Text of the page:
By far the least-understood part of Lehi and Sariah’s incredible odyssey is their ocean voyage. The journey from Jerusalem down into the wilderness, to the Red Sea, the Valley of Lemuel, Shazer, to Nahom and then to Bountiful is all recorded in some detail. The significant events at each place are placed on record. Marriages and a death are mentioned. Changing directions are constantly noted.
But, when the group casts off into the ocean from the shores of Bountiful, the record becomes sparse. Aside from the rebellion against Nephi and the great storm that followed, we are not told anything, only that they sailed for “many days” before arriving at the promised land (1 Nephi 18:23).
An indication of real-world sailing in Nephi’s account?
We know from Nephi’s earlier account that “many days” could mean up to a year or even several years. For this, the longest stage of the journey, there are no directions supplied, no family milestones, in fact no incidents at all. Any sailor knows that a journey of such length must have been full of developments where lessons were learned, assumptions overturned and faith strengthened. Given all their preparations and the abundance of fish at sea, did they need to stop enroute? Did they encounter anyone else? What other weather events impacted on the journey? Is there a reason why Nephi seems to have stopped recording such things while at sea?
We don’t know for sure all the answers to such questions. However, in 2009 I learned while sailing on the Phoenicia expedition [a 600 BC-design ship, see www.phoenicia.org.uk], that life at sea makes it difficult to keep records. Several of us in the crew tried keeping journals and internet blogs, but we all largely gave up. The unending movement of the deck, broken sleep, exposure to the elements and the sheer physical demands of sailing left little time or energy to write. Very early into the voyage, life on board Phoenicia became all about survival and staying on top of things. Although I kept taking photographs, I soon resorted to scribbling rough notes on a scrap of paper, to be expanded from memory later on.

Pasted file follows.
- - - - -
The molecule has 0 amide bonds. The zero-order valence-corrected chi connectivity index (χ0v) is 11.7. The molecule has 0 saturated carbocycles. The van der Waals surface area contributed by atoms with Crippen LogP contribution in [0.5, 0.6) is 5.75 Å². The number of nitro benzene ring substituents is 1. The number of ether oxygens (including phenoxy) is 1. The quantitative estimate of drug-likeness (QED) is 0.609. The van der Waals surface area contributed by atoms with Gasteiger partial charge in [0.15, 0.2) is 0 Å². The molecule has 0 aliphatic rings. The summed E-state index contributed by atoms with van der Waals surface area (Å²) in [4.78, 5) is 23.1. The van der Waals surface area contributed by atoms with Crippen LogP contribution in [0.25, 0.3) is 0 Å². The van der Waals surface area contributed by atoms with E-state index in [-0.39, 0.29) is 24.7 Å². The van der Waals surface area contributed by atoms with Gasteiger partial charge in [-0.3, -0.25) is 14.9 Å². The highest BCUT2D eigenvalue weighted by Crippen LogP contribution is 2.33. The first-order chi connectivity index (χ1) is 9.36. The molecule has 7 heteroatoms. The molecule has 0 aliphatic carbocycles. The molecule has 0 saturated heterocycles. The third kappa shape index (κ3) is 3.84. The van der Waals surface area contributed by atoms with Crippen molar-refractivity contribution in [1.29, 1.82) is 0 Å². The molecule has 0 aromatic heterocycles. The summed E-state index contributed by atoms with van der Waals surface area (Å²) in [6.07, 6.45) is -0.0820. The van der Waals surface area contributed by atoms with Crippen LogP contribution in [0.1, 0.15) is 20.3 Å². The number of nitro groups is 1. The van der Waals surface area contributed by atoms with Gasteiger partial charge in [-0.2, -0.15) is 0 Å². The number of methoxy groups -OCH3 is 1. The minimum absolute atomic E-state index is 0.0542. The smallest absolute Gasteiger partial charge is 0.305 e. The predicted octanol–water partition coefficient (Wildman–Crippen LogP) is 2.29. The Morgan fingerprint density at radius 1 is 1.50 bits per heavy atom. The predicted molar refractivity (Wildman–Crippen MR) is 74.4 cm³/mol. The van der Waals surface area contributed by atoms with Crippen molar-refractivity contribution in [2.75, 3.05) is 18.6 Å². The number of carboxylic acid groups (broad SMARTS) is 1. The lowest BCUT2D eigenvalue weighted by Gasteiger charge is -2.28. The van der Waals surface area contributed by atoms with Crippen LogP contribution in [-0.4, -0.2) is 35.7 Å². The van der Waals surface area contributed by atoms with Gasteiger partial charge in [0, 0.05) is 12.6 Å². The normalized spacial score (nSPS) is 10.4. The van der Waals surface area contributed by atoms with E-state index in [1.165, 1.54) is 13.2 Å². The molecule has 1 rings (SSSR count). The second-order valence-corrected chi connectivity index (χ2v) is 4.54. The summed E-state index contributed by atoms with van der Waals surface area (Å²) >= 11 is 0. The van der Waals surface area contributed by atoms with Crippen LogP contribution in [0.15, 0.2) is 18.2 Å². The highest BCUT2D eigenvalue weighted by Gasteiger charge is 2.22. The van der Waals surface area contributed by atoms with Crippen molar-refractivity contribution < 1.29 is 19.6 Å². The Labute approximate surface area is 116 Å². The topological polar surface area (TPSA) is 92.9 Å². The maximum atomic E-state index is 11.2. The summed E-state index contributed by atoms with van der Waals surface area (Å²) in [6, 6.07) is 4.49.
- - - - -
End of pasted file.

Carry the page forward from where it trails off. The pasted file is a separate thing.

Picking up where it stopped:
At sea the burdens placed on Nephi were immense. In addition to the fulltime needs of the ship and its passengers, he was a husband, a father and the dutiful son of aging parents. I suspect that navigating the ship and the daily demands of a captain meant that record keeping had a low priority. This reality seems to be subtly captured in his account.
In which direction did they sail?
Directions were carefully recorded by Nephi during the land journey from Jerusalem to Bountiful. However, once at sea, his record (as we currently have it) does not record any directions. From the Arabian coast, winds and currents allow travel toward the east across the Indian Ocean into the Pacific, thus continuing the basic direction followed from Nahom onwards (1 Nephi 17:1). But, they also allow one to sail southwards down around Africa and then west across the Atlantic Ocean. Arriving on either the Atlantic coast, or rounding South America also and landing on the Pacific coast, is then possible. It is a subject still hotly debated by LDS scholars. Of course, after weighing up the arguments of both scenarios I have arrived at my own judgment. In my view, the answer comes from both scriptural and scientific evidence.
In the first place, while Nephi may not have recorded the details, later generations of Nephites certainly knew their origins. Alma 22:28 states that the Nephite’s land of “first inheritance” was on the “west” in the land of Nephi and bordered “along by the seashore.“ To me, this is unambiguous and clear. It strongly suggests that Nephi and his people arrived on the west or the Pacific coast of the Americas. However, this alone does not settle the question of whether Nephi sailed eastwards across the oceans or westwards around both Africa and South America. For that we need to look closer.
In my recent Meridian Magazine article “Did the Nephites Remember Bountiful?” , I showed that some modern descendants of the Book of Mormon people may actually have preserved quite detailed memories of the Old World “Bountiful” that their ancestors had sailed from. But still the question remains, did they sail east or west? Sailing west around Africa and South America would take them into some of the most dangerous waters on earth. The violent conditions on the cold southern oceans below both continents are well known. On the other hand, if they sailed east across the Pacific the oceans are less dangerous, but the distance was longer.